I woke up Saturday around noon feeling like I’d been hit by a truck. Most of us sickies know the feeling: sore muscles even if you didn’t work out, fatigue pushing you back into the mattress, dull pain slicing through the fogginess in your head.
Oh. It’s one of those days.
Luckily, Saturday is my day off, reserved for relaxing, taking the babies to the dog park, and cooking and cleaning I didn’t get to during the week. No swiping eyeshadow onto droopy eyes, stuffing my purse with cans of espresso, and dragging myself to work when I can barely walk straight.
During my first two years with lupus, every day brought some new symptom ranging from the merely annoying to the outright terrifying. I never knew if I would throw up my oatmeal or make it to school with something in my stomach. Would the brain fog and confusion result in me losing my keys five times in one hour or getting lost on the mile drive to school? Fatigue and nausea lingered like obnoxious houseguests for the first two years, returning to visit for days or weeks ever since. I remember waking up one morning with with arms so weak I couldn’t hold them over my head, then staring blankly at the coffee machine because I couldn’t lift a cup of water to fill it. I would stumble into class with hair that looked like a nest for small woodland creatures because I couldn’t lift my hairbrush.
As I adapted to having an illness and started to listen to my body, the number of crises dwindled to once or twice a week. I learned to increase or decrease my dose of steroids without having to call my doctor every five minutes. Light weight lifting with a trainer strengthened my arm muscles so that intermittent attacks of muscle weakness barely affected me. Allowing my body to rest, even if it meant I spent half the day sleeping, broke the fatigue’s hold over me.
But even with all the precautions, medication adjustments, and resting, crises still happen. Even during the best of times, I still wake up exhausted some days and don’t know why. I still feel dizzy or am sensitive to lights and sounds for no reason. Even when life seems sunny, fatigue still lingers like a shadow.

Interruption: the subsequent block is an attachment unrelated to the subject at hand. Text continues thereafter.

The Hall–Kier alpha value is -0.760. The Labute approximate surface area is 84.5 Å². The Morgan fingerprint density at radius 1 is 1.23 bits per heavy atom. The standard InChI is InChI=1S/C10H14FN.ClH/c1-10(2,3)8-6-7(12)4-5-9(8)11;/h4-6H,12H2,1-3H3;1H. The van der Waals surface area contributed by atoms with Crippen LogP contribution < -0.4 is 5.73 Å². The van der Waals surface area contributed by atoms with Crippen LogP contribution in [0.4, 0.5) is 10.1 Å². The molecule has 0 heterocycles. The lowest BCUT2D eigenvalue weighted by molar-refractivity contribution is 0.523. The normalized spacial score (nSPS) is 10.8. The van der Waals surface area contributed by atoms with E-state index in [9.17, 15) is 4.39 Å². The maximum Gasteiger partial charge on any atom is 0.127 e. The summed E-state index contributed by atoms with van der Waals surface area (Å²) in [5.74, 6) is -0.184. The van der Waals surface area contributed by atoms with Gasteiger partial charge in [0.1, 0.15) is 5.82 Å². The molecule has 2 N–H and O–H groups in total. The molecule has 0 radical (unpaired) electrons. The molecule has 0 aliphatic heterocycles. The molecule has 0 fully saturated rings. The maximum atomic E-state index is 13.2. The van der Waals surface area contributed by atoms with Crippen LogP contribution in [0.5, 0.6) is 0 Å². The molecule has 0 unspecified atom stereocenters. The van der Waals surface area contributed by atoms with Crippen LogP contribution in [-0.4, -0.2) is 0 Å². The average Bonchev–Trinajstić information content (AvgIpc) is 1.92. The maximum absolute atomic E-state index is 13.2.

I spent years hoping for the day when living with lupus would no longer be a struggle. Several months ago, I was driving home from work on one of those perfect days when the sun shines but doesn’t burn and the spring breeze carries the faintest echo of winter chill. My thoughts danced from one subject to another, free of the cloud of exhaustion. After a period of severe illness when nothing seems to go right, you celebrate the days when you feel well, the sun warms your shoulders like a cozy sweater, and your hair has finally decided not to stick up like a haystack.
I wondered if tomorrow would be as idyllic as today- then suddenly realized I couldn’t possibly predict that. Like the weather, lupus conditions are temperamental and always changing.
Over time, I’ve learned not to be fazed by extreme weather conditions. As a kid growing up in Houston, I didn’t have a choice. Tornado warning? Sure, I’ll wait twenty minutes before walking the dog. 40 degrees today and in the high 80’s tomorrow? Like they say: If you don’t like the weather in Texas, wait around a day or two. And who can forget our biannual week off from school/mandatory evacuation courtesy of hurricane season?
What if I thought of my disease the way I think of the weather? There will always be floods, tornadoes, mosquitos, droughts, and heatwaves hot enough to fry an egg on the sidewalk. To expect cool breezes and sunshine every day isn’t realistic. The best I can do is take the good with the bad.
Appreciate the perfect Fall day while it’s here. Rest inside with a good book during the storms.